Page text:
1 min read

Failure to ensure workers are properly trained


VWA v Vibro-Pile Pty Ltd (2014)

On 28 May 2011, an employee fell approximately 40 metres when the mast of a piling rig collapsed. The builder had engaged the company Frankipile to undertake piling work associated with building foundations at the site. Frankipile in turn engaged Vibro-Pile (an affiliated company) to operate the piling rig. The deceased was employed as a dogman by Frankipile.

A Vibro-Pile employee who was given the job of preparing the rig for work was unfamiliar with its controls and had never installed, or been trained in how to install, the 1.8 metre leader extension that had to be fitted to the mast. Despite reporting his concerns to his supervisor, work on preparing the rig continued. As a result, 10 of the 16 bolts needed to secure the leader extension to the rig were not fitted.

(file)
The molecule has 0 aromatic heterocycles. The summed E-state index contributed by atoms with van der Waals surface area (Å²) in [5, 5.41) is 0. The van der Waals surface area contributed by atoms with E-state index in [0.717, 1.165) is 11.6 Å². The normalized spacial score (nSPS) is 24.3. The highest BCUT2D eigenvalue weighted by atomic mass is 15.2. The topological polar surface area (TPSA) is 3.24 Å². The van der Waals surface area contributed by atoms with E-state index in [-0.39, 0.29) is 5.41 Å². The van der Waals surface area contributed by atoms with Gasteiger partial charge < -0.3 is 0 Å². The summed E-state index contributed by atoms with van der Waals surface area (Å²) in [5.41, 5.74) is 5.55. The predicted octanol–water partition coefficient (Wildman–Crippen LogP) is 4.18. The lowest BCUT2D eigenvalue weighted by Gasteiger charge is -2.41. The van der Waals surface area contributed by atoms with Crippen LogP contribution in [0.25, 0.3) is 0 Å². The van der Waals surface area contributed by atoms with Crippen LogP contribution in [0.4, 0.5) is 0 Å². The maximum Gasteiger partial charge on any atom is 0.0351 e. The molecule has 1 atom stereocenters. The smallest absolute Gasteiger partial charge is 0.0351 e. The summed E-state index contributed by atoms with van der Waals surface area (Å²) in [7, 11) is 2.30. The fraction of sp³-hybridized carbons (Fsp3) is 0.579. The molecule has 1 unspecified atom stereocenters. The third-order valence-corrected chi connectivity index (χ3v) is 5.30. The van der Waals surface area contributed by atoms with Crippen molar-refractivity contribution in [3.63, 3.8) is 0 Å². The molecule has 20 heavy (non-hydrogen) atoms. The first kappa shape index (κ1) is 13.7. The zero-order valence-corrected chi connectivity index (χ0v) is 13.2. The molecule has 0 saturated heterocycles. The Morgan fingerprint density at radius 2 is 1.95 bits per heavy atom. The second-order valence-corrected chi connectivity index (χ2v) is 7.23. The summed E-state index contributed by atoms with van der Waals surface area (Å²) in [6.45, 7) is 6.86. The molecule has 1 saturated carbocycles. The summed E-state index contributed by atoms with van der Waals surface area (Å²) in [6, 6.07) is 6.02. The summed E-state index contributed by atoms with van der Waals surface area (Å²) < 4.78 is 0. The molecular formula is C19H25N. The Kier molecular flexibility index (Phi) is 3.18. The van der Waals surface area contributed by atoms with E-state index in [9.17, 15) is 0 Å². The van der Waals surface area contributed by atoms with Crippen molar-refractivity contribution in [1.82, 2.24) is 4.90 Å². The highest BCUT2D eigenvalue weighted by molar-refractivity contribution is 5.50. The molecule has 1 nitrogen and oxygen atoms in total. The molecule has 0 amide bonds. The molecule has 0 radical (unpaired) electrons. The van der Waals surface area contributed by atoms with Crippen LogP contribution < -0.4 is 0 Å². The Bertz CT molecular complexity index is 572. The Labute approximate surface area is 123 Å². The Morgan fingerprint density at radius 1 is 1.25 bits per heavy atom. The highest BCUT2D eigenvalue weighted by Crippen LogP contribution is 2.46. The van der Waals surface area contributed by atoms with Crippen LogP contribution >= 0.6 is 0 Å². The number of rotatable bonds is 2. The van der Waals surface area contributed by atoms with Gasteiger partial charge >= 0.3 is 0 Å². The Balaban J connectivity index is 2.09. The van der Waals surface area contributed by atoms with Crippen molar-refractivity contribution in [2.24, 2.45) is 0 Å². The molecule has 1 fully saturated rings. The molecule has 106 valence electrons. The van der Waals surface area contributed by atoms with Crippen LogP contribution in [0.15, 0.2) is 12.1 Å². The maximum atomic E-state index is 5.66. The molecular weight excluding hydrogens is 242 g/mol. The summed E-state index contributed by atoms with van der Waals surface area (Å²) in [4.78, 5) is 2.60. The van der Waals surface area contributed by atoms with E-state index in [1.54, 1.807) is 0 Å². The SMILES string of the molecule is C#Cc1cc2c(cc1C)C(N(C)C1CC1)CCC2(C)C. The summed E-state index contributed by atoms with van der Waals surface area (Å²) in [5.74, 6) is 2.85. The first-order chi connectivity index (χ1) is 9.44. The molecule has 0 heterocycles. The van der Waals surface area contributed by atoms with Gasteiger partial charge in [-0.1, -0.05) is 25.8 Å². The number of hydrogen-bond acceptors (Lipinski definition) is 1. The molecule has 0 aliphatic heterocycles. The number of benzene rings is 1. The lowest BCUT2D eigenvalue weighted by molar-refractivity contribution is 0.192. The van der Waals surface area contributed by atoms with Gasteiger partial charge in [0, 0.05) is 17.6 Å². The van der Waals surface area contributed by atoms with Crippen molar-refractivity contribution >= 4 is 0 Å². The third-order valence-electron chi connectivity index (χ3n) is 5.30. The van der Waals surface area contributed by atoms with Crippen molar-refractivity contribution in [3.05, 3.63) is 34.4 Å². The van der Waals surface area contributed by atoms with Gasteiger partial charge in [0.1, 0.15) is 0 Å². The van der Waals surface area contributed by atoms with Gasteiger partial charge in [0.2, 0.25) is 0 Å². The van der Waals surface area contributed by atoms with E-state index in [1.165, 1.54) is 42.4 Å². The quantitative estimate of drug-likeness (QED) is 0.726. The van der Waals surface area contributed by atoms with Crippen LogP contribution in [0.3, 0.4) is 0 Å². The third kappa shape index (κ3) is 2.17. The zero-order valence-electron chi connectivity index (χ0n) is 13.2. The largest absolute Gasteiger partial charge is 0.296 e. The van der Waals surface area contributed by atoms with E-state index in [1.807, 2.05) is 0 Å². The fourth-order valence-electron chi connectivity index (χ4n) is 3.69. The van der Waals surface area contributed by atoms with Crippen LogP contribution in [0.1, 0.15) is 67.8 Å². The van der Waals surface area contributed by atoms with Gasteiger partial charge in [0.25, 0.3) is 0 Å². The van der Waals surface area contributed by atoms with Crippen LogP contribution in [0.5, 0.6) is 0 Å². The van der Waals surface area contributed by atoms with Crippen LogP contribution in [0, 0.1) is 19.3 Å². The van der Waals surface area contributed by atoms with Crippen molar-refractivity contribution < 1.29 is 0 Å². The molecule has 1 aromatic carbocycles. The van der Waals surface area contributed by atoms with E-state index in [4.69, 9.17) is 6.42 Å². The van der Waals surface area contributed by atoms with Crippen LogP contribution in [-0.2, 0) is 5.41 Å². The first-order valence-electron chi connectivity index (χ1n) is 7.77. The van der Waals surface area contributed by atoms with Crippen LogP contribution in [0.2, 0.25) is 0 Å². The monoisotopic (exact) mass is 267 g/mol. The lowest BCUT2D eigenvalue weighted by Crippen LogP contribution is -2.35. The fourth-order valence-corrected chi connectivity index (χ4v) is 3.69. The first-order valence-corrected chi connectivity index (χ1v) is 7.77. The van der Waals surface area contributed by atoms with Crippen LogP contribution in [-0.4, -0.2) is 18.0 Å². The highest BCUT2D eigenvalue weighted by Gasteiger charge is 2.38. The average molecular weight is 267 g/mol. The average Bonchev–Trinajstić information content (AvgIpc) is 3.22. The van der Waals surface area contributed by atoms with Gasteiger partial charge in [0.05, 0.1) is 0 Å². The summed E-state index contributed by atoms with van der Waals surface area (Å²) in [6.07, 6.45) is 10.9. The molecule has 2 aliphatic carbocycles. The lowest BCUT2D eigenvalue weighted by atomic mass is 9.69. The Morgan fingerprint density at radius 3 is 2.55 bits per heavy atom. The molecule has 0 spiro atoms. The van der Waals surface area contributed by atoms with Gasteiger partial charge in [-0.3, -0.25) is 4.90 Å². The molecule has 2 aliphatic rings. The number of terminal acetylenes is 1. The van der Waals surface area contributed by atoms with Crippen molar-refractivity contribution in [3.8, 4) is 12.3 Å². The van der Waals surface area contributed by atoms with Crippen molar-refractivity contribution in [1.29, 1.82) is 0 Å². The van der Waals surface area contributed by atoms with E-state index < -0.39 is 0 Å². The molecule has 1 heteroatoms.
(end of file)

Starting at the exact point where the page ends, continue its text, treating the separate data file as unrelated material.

Later that day a Frankipile employee was working at the top of the rig when the mast snapped, causing the employee to fall to the ground, along with a 20-metre section of the mast. The employee subsequently died.


Vibro-Pile was convicted at trial of:

  • one count under section 21(2)(a) of the Victorian Occupational Health and Safety (OHS) Act 2004 for failing to provide systems of work that were safe and without risks to health as far as reasonably practicable; and
  • one count under section 21(2)(e) of the OHS Act for failing to provide the information, instruction, training or supervision necessary to enable employees to perform work in a way that was safe and without health risks. Vibro-Pile was fined $100,000.


You need to ensure that only properly trained and qualified workers perform certain activities, particularly if the activities are high-risk. You need to be vigilant to ensure that when workers raise concerns about their level of competency, they are not ignored.

Please note: Case law is reported as correct and current at time of publishing. Be aware that cases in lower courts may be appealed and decisions subsequently overturned.

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